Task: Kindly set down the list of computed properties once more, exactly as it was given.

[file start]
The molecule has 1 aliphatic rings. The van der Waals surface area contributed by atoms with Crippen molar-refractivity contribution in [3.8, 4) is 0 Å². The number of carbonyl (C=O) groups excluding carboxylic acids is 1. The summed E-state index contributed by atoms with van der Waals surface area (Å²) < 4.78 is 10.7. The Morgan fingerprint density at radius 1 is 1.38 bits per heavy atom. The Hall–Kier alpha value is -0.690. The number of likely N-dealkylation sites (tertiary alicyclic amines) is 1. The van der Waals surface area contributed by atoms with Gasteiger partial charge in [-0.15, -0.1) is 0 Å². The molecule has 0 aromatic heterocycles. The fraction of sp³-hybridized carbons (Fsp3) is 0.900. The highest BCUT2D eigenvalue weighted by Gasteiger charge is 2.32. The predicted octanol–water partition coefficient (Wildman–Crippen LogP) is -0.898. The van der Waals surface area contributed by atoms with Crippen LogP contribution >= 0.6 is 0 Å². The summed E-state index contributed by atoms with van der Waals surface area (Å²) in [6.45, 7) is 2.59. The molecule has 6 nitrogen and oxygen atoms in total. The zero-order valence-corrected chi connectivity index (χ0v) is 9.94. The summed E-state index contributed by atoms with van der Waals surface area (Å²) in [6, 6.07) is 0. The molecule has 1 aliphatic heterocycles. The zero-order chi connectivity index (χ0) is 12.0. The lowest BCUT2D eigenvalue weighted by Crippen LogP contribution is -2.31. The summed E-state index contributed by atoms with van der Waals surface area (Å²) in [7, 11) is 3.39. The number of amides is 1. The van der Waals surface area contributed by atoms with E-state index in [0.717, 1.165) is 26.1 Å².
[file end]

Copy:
The molecule has 1 aliphatic rings. The van der Waals surface area contributed by atoms with Crippen molar-refractivity contribution in [3.8, 4) is 0 Å². The number of carbonyl (C=O) groups excluding carboxylic acids is 1. The summed E-state index contributed by atoms with van der Waals surface area (Å²) < 4.78 is 10.7. The Morgan fingerprint density at radius 1 is 1.38 bits per heavy atom. The Hall–Kier alpha value is -0.690. The number of likely N-dealkylation sites (tertiary alicyclic amines) is 1. The van der Waals surface area contributed by atoms with Gasteiger partial charge in [-0.15, -0.1) is 0 Å². The molecule has 0 aromatic heterocycles. The fraction of sp³-hybridized carbons (Fsp3) is 0.900. The highest BCUT2D eigenvalue weighted by Gasteiger charge is 2.32. The predicted octanol–water partition coefficient (Wildman–Crippen LogP) is -0.898. The van der Waals surface area contributed by atoms with Crippen LogP contribution >= 0.6 is 0 Å². The summed E-state index contributed by atoms with van der Waals surface area (Å²) in [6.45, 7) is 2.59. The molecule has 6 nitrogen and oxygen atoms in total. The zero-order valence-corrected chi connectivity index (χ0v) is 9.94. The summed E-state index contributed by atoms with van der Waals surface area (Å²) in [6, 6.07) is 0. The molecule has 1 aliphatic heterocycles. The zero-order chi connectivity index (χ0) is 12.0. The lowest BCUT2D eigenvalue weighted by Crippen LogP contribution is -2.31. The summed E-state index contributed by atoms with van der Waals surface area (Å²) in [7, 11) is 3.39. The number of amides is 1. The van der Waals surface area contributed by atoms with E-state index in [0.717, 1.165) is 26.1 Å².